An insight into the reproductive success in an interspecific cross of sesamum
Sesame viz., Sesamum indicum (CO 1) and Sesamum alatum. The wild species are the potential source for biotic and abiotic stress-resistant genes and therefore high crossability with the cultivated variety is very essential for the transfer of genes through a conventional breeding programme. The pollen images obtained and the number of colpi counted from Light Microscope and Scanning Electron Microscope assisted in differentiating the pollen of Sesamum indicum from Sesamum alatum. The pollen fertility assessment by Acetocarmine test proved that Sesamum indicum (CO 1) was more fertile than Sesamum alatum and hence the former was presumed to be the better pollen-producing parent in terms of fertility. The pollen pistil interaction by aniline blue technique between direct and reciprocal crosses of two species of Sesamum reported higher and lower germination per cent at 2 HAP and 8 HAP, respectively. The mean pollen germination per cent of the direct and reciprocal cross was observed to be 69.99 and 58.59, respectively. In the direct cross, the pollen tube managed to reach the ovary but did not set seeds and hence is claimed to possess a post-zygotic fertilization barrier. In the reciprocal cross, the growth of the pollen tube stopped before reaching the ovary apparently, no seed set was observed and therefore designated to have pre zygotic fertilization barriers. Direct and reciprocal crosses were compared and ways to mitigate fertilization barriers are discussed.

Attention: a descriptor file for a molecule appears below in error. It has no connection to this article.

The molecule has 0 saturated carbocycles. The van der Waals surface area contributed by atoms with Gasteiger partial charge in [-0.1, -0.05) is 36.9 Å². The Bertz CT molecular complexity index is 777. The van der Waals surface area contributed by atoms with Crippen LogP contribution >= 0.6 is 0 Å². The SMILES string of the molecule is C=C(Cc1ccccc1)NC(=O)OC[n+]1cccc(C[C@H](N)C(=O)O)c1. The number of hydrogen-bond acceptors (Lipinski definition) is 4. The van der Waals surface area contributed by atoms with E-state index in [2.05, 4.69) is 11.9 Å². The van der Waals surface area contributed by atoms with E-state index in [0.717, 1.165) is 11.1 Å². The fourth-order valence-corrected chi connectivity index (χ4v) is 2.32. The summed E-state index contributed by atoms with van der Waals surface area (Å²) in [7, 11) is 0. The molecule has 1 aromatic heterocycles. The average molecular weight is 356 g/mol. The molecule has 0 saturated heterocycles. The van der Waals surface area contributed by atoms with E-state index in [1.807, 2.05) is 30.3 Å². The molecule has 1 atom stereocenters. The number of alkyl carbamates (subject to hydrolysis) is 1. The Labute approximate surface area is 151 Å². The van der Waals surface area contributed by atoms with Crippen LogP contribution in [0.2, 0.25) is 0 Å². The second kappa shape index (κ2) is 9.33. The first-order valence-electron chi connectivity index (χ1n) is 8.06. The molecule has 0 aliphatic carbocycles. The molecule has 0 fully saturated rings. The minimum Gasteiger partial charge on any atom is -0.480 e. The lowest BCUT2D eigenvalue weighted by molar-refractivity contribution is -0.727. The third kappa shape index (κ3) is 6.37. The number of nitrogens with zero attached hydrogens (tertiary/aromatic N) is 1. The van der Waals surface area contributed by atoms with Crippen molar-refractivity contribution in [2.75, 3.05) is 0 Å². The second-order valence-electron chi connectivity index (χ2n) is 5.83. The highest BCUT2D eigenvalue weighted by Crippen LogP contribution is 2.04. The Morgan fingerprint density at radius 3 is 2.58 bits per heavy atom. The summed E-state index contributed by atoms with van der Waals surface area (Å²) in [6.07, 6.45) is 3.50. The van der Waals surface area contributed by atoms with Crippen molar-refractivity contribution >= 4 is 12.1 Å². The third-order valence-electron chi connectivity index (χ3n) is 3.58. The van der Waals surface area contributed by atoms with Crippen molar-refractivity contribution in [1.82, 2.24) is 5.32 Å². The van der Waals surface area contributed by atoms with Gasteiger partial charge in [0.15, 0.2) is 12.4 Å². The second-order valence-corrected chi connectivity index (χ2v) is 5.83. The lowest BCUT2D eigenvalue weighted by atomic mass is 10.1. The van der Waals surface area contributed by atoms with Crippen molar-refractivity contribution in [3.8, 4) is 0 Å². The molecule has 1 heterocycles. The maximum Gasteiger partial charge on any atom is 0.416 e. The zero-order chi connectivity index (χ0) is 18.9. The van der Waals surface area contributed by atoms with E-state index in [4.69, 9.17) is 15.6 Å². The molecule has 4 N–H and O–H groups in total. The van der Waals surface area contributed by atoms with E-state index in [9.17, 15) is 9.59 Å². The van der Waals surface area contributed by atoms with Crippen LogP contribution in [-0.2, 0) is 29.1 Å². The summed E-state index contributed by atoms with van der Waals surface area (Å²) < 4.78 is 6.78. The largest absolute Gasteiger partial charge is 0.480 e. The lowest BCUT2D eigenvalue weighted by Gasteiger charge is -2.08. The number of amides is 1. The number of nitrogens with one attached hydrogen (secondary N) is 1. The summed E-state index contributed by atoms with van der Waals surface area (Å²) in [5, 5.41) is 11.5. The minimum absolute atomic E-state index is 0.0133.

Key words: Sesame, interspecific cross, pollen pistil interactions, aniline blue technique, fertilization barriers
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